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Five cool ways we're discovering new things


Daniel Martins
Digital Reporter

Sunday, July 13, 2014, 7:10 PM -

With each new age comes new discoveries. And in today's age, with the incredible technology we have that didn't even exist until this century, we're not only making new discoveries, we're making them in amazing new ways.

Here are just five examples, taken from the last couple of years.

Ice cave drones

It’s odd to think back to the days when drones were first introduced into the public mind. They were exclusively thought of as military creations.

But as their use has become more widespread, they’re increasingly used for peaceful purposes – everything from wildlife tracking, to home delivery and now, apparently ice-cave exploration.

You’ll want to watch the video below.

Bigger Than Life - Ice Caves from Firefight Films on Vimeo.

Put together by film company Firefight Films for drone-makers DSLRpros.com, it’s an incredible journey through the unknown and previously unknowable crevasses of the Mendenhall Glacier in Alaska.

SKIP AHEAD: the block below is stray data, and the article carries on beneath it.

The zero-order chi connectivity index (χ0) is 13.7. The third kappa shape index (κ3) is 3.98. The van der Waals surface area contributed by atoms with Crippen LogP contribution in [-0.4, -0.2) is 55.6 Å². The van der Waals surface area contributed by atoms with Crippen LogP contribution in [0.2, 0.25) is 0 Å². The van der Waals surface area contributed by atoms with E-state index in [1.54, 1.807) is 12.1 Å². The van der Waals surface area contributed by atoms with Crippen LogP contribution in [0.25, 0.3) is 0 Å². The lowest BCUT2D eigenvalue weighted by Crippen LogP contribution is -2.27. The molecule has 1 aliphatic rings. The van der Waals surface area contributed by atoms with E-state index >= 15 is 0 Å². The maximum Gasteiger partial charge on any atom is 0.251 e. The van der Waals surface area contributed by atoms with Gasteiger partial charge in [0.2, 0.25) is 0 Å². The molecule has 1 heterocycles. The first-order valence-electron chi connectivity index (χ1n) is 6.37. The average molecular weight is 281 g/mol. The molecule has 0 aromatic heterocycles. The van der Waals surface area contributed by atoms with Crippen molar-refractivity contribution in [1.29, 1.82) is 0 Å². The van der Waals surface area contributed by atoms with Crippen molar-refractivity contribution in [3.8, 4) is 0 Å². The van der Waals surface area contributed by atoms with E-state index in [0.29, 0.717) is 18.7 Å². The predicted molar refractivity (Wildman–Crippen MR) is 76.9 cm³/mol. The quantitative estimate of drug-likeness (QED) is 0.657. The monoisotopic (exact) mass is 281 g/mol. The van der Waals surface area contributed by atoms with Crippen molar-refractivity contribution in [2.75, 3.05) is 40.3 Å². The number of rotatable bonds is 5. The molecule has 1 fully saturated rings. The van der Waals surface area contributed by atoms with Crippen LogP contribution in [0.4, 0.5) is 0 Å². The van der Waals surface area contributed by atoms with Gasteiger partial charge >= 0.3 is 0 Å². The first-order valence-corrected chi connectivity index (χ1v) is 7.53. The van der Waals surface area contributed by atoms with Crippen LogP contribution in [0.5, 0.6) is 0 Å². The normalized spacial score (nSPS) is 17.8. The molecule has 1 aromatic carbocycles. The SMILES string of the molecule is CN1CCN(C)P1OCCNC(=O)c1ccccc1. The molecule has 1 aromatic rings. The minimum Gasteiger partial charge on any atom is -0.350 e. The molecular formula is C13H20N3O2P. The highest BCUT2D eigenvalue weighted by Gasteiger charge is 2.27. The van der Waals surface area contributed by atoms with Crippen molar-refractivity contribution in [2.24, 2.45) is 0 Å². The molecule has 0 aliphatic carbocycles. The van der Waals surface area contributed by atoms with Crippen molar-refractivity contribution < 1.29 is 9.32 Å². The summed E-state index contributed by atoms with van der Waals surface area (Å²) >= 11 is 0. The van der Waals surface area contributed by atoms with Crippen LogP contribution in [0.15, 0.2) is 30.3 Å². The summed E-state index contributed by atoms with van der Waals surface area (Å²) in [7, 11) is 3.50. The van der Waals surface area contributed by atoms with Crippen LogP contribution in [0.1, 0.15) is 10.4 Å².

The team made it happen by strapping a GoPro camera onto a four-propeller drone, and flying it through the caves, and also above the glacier to give you some perspective.

It wasn’t all smooth flying, though. The film makers told the Daily Mail they ran into some signal problems that almost scuppered the flights, as did turbulence caused by operating the drone’s four blades in tight spaces.

They put together a behind-the-scenes video that’s just as worth watching:

Bigger Than Life Behind-the-Scenes from Firefight Films on Vimeo.

It’s not just a frivolous exercise: It’s safe to say many of those little nooks and crannies had never been seen by human eyes. Methods like this will eventually be invaluable for scientists seeking to peer into the last undiscovered corners of the world.

Polar bear collar cams

Tracking polar bears isn’t a new thing, but strapping cameras onto them certainly is.

This video caused a bit of a stir in the animal-watching world when it was released by the United States Geological Survey last month:

Shot in April, it shows a female polar bear doing polar-beary things, like swimming in the ocean, hunting, playing with a bit of frozen food and even affectionately greeting a potential mate. She’s one of four selected for the program, in Alaska’s Prudhoe Bay.

This experiment was huge when it came to understanding how polar bears behave, and the close-and-personal perspective was a boon for scientists trying to figure out how they’re adapting to climate change.